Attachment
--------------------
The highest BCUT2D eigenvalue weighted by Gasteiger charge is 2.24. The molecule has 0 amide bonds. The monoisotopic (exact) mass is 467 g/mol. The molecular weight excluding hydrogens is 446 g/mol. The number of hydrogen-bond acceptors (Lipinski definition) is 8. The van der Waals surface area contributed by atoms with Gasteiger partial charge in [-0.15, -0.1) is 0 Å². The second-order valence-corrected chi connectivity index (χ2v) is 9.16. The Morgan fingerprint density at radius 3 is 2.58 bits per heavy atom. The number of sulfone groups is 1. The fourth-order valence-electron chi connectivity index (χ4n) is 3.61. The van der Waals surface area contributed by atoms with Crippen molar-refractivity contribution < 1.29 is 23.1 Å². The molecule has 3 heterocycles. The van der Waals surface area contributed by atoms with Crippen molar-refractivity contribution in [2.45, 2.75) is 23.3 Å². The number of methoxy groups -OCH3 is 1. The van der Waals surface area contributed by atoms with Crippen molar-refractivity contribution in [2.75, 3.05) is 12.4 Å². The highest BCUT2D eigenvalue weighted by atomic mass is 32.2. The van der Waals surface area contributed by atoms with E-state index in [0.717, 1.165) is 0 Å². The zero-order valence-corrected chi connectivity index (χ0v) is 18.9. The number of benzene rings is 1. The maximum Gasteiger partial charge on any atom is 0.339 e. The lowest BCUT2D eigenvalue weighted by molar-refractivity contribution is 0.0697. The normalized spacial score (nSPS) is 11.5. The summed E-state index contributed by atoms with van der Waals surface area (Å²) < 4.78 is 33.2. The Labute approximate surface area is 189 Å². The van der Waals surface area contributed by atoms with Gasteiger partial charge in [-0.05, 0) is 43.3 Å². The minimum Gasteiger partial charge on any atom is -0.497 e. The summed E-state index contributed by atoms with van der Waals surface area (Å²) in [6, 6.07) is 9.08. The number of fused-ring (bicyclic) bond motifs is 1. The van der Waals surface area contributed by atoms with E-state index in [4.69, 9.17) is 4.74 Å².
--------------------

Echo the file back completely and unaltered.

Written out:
The highest BCUT2D eigenvalue weighted by Gasteiger charge is 2.24. The molecule has 0 amide bonds. The monoisotopic (exact) mass is 467 g/mol. The molecular weight excluding hydrogens is 446 g/mol. The number of hydrogen-bond acceptors (Lipinski definition) is 8. The van der Waals surface area contributed by atoms with Gasteiger partial charge in [-0.15, -0.1) is 0 Å². The second-order valence-corrected chi connectivity index (χ2v) is 9.16. The Morgan fingerprint density at radius 3 is 2.58 bits per heavy atom. The number of sulfone groups is 1. The fourth-order valence-electron chi connectivity index (χ4n) is 3.61. The van der Waals surface area contributed by atoms with Crippen molar-refractivity contribution < 1.29 is 23.1 Å². The molecule has 3 heterocycles. The van der Waals surface area contributed by atoms with Crippen molar-refractivity contribution in [2.45, 2.75) is 23.3 Å². The number of methoxy groups -OCH3 is 1. The van der Waals surface area contributed by atoms with Crippen molar-refractivity contribution in [2.75, 3.05) is 12.4 Å². The highest BCUT2D eigenvalue weighted by atomic mass is 32.2. The van der Waals surface area contributed by atoms with E-state index in [0.717, 1.165) is 0 Å². The zero-order valence-corrected chi connectivity index (χ0v) is 18.9. The number of benzene rings is 1. The maximum Gasteiger partial charge on any atom is 0.339 e. The lowest BCUT2D eigenvalue weighted by molar-refractivity contribution is 0.0697. The normalized spacial score (nSPS) is 11.5. The summed E-state index contributed by atoms with van der Waals surface area (Å²) < 4.78 is 33.2. The Labute approximate surface area is 189 Å². The van der Waals surface area contributed by atoms with Gasteiger partial charge in [-0.05, 0) is 43.3 Å². The minimum Gasteiger partial charge on any atom is -0.497 e. The summed E-state index contributed by atoms with van der Waals surface area (Å²) in [6, 6.07) is 9.08. The number of fused-ring (bicyclic) bond motifs is 1. The van der Waals surface area contributed by atoms with E-state index in [4.69, 9.17) is 4.74 Å².